“1855: The Industrial Revolution is in full swing, powered by steam-driven cybernetic Engines. Charles Babbage perfects his Analytical Engine, and the computer age arrives a century ahead of its time. Three extraordinary characters race toward a rendezvous with the future: Sybil Gerard—fallen woman, politician’s tart, daughter of a Luddite agitator; Edward “Leviathan” Mallory—explorer and paleontologist; Laurence Oliphant—diplomat, mystic, and spy. Their adventure begins with the discovery of a box of punched Engine cards of unknown origin and purpose. Cards someone wants badly enough to kill for.”

    https://www.amazon.com/Difference-Engine-Novel-William-Gibson/dp/0440423627

    Reply

    • Deborah Gibson
      June 14, 2019 @ 2:22 am

      Wonderful to find this here, in my fave blogger’s comments. I read Victoria’s blog entries aloud to my husband who is Wm Gibson himself. 🙂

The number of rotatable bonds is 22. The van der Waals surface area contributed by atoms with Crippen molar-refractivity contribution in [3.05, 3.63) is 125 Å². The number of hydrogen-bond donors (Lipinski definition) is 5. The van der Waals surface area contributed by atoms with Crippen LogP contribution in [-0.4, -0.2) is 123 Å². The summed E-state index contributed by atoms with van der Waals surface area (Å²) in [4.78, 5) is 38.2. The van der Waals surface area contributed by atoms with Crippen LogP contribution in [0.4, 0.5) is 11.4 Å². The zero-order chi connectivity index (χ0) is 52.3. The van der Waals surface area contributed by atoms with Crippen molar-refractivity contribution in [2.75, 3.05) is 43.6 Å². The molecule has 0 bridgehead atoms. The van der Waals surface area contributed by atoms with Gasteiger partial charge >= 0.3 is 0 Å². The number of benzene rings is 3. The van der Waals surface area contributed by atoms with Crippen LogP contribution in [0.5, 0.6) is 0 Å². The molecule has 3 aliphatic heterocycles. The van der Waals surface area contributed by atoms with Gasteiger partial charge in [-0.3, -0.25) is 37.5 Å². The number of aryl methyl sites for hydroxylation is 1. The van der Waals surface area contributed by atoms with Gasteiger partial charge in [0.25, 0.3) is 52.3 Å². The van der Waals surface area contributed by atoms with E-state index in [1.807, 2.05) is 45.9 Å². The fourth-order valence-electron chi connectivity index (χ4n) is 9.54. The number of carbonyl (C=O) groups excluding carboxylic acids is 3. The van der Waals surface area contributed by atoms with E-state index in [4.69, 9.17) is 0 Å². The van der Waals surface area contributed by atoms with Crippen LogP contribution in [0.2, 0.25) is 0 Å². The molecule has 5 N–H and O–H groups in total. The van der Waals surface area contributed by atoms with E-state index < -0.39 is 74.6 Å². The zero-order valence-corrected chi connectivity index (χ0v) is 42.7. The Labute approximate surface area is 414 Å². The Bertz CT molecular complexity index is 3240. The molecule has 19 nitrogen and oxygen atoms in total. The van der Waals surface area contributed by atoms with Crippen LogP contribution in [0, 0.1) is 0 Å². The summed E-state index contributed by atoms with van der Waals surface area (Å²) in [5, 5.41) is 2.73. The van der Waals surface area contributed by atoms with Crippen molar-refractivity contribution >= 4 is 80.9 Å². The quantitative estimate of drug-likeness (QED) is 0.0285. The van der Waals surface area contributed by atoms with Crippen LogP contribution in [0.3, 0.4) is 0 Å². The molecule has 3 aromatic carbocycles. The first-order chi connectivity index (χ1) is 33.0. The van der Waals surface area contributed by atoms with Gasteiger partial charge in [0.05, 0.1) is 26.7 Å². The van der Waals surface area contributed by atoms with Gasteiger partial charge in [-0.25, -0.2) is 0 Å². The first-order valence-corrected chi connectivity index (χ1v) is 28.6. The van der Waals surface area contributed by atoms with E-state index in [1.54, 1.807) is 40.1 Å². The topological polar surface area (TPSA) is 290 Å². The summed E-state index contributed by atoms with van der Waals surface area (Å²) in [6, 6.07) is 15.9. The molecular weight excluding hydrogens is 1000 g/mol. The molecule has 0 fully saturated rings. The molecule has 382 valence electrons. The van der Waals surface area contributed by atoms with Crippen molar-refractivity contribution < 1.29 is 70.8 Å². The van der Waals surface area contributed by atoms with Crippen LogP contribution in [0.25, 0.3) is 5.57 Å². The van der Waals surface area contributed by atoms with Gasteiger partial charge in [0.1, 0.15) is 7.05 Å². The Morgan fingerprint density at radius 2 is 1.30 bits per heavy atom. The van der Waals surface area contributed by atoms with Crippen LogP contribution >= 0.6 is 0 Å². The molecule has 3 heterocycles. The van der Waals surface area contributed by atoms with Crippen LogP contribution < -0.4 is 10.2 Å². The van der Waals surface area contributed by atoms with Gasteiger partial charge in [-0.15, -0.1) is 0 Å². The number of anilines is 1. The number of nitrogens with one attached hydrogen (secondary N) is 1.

Reply

  8. Toni
    June 13, 2019 @ 1:36 pm

    Yes! The attic wall color is exactly what I’m looking for. And the name of it is…

    Reply

    • judy
      June 13, 2019 @ 4:28 pm

      if that is the color VEB used throughout I believe it is Behr eggnog but check out the small samples. I am living with so many colors that are OK but mah….

      Reply

  9. Andrea Wolf
    June 13, 2019 @ 1:38 pm

    Great post, BUT I am so curious about your kitchen remodel. Have you finished? Could you post pics of what it looks like now? Are you tired of using the kitchen in the basement? What is HAPPENING?????

    Reply

  10. kathleen
    June 13, 2019 @ 1:42 pm

    Yes please to a full post on Mr. Cat!!! He must be very special indeed to have gained a forever home with you.

    Reply

  11. Naomi
    June 13, 2019 @ 1:46 pm

    Our library has all these books! Thanks for the recommendations! Also, the attic looks fantastic.

    Reply

  12. Tammi L Velez
    June 13, 2019 @ 1:49 pm

    That would be my yoga room and my ‘all me alone space’.

    Reply

  13. the horse enabler
    June 13, 2019 @ 1:54 pm